Mission for Ricci students: Projects that make a difference

Mission for Ricci students: Projects that make a difference

Ricci Middle School 8th-graders Sam Harney and Max Piccirillo are researching gratitude and how to spread it for their yearlong Project-Based Learning initiative in Teresa Connors’ social studies class. (Breeze photo by Nicole Dotzenrod)

NORTH PROVIDENCE – A group of Ricci Middle School students are working to better their school, town and world with ongoing projects they say will have a direct impact.

Social studies teacher Teresa Connors implemented project-based learning at Ricci several years ago, recognizing the benefits of giving students free rein to work on year-long projects that they’re passionate about.

Students select a range of topics, and each project impacts the school community or larger community in a positive way, Connors said.

Anna Richardson decided to focus her project on the effects of discrimination, and is planning a lesson for a group of 7th-graders on the topic.

“Discrimination still exists,” Richardson said. She said she hopes to help her peers learn how they can better treat minorities.

Leo Giusti and Amarion Taylor are continuing to promote the Ricci Closet, the school’s secondhand clothing store, and to remove the shame of using the resource.

Vincent Mortenson is planning a walkathon to raise money for a student in Ethiopia.

A number of students chose to focus their projects on the environment, including Travis Lemaire, who is creating an environmental club at Ricci.

Lemaire told The North Providence Breeze that his project has a nine-part plan, which includes a school cleanup as well as participating in other local cleanup efforts.

“I walk out of school and see water bottles, trash and wrappers. We see pollution everywhere. It’s a worldwide issue, and it’s not just humans that are impacted but plants and animals, too. My goal is to make the world a little cleaner,” Lemaire said.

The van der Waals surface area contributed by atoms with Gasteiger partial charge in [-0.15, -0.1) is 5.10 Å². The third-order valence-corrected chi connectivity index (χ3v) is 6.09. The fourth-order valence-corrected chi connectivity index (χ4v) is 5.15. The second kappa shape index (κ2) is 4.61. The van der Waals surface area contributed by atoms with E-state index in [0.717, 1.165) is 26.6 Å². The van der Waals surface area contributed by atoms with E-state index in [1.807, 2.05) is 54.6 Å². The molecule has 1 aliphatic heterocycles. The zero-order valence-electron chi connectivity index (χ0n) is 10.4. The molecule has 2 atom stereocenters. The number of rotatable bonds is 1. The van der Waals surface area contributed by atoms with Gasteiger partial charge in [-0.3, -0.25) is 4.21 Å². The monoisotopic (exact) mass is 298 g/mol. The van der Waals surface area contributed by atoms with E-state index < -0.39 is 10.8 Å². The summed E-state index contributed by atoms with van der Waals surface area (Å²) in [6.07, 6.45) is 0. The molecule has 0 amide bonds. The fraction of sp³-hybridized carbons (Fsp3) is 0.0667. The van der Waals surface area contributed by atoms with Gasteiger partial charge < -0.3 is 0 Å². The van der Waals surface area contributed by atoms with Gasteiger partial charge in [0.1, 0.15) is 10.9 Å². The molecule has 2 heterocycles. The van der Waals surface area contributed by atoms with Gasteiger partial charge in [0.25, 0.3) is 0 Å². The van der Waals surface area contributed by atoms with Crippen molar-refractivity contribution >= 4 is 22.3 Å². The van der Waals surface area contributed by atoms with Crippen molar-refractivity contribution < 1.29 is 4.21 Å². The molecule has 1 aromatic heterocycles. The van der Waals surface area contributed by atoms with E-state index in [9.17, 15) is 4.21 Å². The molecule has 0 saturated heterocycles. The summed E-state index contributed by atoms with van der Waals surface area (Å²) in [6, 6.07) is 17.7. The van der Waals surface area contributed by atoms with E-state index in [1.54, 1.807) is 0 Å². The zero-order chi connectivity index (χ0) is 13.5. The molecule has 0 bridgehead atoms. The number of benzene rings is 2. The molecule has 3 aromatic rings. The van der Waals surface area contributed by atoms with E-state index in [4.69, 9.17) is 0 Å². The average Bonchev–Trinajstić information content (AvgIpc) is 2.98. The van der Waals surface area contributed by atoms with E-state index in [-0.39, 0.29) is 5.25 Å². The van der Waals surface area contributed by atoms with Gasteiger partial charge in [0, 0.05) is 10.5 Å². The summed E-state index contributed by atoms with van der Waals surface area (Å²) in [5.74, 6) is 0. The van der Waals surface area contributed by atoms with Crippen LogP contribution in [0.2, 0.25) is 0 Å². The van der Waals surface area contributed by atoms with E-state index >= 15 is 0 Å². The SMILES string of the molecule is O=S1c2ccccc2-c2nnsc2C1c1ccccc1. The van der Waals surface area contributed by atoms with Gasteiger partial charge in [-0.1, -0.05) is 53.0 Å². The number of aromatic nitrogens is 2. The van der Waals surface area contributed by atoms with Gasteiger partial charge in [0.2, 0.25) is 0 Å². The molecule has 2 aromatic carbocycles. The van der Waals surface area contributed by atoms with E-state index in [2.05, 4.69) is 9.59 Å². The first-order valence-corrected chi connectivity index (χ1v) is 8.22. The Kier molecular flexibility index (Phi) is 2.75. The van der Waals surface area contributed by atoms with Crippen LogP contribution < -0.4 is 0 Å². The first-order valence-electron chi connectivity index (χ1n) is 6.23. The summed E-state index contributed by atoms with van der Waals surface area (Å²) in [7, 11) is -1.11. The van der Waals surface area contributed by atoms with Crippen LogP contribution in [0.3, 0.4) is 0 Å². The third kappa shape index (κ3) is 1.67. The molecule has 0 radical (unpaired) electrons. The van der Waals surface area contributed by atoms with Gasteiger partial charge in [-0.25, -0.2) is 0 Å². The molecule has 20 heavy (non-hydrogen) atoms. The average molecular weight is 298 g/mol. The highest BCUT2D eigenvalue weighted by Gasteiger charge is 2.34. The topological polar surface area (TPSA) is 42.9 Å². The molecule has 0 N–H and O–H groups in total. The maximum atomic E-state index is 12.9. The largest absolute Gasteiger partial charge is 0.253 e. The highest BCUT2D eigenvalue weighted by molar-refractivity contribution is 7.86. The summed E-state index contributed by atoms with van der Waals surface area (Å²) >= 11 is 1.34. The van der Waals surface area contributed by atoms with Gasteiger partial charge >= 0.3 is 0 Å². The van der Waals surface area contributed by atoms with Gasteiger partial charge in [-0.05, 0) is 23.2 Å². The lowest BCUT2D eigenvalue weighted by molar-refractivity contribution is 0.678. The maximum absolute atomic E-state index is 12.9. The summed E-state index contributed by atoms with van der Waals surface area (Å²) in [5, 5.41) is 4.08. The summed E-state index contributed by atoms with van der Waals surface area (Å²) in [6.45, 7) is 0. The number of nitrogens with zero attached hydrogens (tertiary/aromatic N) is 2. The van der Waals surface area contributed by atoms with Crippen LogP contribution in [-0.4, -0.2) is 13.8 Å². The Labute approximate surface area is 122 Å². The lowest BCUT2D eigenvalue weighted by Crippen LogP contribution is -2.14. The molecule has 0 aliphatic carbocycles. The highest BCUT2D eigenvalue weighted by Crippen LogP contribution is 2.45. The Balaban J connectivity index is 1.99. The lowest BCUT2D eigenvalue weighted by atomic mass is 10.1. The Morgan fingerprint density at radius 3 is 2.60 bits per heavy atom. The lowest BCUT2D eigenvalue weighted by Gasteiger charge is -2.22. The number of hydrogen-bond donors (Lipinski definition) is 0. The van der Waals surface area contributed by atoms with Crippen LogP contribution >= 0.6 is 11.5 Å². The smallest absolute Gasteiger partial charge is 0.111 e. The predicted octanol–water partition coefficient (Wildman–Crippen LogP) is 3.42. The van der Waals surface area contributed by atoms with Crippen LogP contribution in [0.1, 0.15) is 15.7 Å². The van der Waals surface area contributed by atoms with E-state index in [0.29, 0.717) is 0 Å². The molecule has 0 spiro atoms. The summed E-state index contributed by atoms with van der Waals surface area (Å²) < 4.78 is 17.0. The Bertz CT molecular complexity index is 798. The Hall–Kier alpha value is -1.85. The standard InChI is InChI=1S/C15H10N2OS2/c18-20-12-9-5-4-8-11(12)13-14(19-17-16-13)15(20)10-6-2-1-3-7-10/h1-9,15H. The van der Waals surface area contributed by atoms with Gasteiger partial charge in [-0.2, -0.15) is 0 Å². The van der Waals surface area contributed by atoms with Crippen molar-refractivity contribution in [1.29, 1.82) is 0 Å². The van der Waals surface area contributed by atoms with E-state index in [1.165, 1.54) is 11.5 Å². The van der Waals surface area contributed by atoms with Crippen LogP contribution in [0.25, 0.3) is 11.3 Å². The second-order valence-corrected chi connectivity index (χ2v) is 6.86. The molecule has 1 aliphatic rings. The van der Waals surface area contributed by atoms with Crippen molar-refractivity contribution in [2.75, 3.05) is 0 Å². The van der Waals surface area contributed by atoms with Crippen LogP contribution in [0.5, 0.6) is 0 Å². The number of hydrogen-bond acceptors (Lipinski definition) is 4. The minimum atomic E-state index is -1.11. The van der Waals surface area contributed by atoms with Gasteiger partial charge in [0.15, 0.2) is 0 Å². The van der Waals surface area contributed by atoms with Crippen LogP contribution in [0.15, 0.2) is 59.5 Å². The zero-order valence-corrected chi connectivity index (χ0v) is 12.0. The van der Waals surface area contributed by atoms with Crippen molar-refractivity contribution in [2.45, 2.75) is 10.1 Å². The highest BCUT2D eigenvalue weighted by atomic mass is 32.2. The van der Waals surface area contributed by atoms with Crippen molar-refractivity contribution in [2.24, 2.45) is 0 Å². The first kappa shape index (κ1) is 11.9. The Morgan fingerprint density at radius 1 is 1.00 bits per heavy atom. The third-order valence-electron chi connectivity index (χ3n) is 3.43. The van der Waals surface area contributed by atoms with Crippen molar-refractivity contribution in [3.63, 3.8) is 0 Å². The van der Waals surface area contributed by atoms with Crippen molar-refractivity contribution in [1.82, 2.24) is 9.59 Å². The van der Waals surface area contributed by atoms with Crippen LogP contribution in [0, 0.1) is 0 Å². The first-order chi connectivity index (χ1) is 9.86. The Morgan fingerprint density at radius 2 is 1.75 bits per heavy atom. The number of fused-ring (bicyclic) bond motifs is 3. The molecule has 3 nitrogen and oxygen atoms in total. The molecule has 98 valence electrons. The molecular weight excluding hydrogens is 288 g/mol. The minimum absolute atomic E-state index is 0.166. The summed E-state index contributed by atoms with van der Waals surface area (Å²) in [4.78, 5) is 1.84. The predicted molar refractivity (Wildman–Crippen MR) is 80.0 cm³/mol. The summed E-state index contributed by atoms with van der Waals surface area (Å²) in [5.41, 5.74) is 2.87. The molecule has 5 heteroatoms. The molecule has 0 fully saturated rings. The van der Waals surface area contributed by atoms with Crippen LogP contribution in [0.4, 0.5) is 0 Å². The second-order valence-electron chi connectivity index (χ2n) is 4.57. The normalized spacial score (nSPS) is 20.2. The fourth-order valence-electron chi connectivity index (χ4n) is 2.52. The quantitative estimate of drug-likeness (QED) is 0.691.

For her project on single-use plastic products and recycling, Zainab Syeda is using plastic waste to create crafts for her teachers. So far, she’s worked on a plastic penguin for her math teacher and octopi for her art teacher.

“I wanted to try to enhance the beauty of the products instead of throwing them into oceans and polluting the environment,” Syeda said. She said she was surprised at how challenging it was to find photos of the Pacific Ocean without litter in them.

Also focusing on pollution, waste and global warming, Sam Gborborquellie and Kai Capitumini say they are hoping to educate people about single-use plastics.

“People don’t realize global warming and climate change are going on,” Gborborquellie said. “And some people don’t believe it’s happening,” Capitumini added.

In their research, Capitumini said they learned that single-use plastics pollute the environment, “at every single phase of its life.”

Other projects include the development of an intramural basketball program, research on the drop in the number of teens who read regularly, internet addiction and anti-Semitism.

Connors said the most important aspect of the projects is that students come up with their own ideas for making a change.

"It's a year-long study that involves research, communication with adults, writing, a final product, and a presentation," she said. "It usually involves moving outside of your comfort zone because they need to reach out to someone or an organization to further their understanding."

Students are expected to wrap up their projects in early May, and parents will be invited to school to see the final products.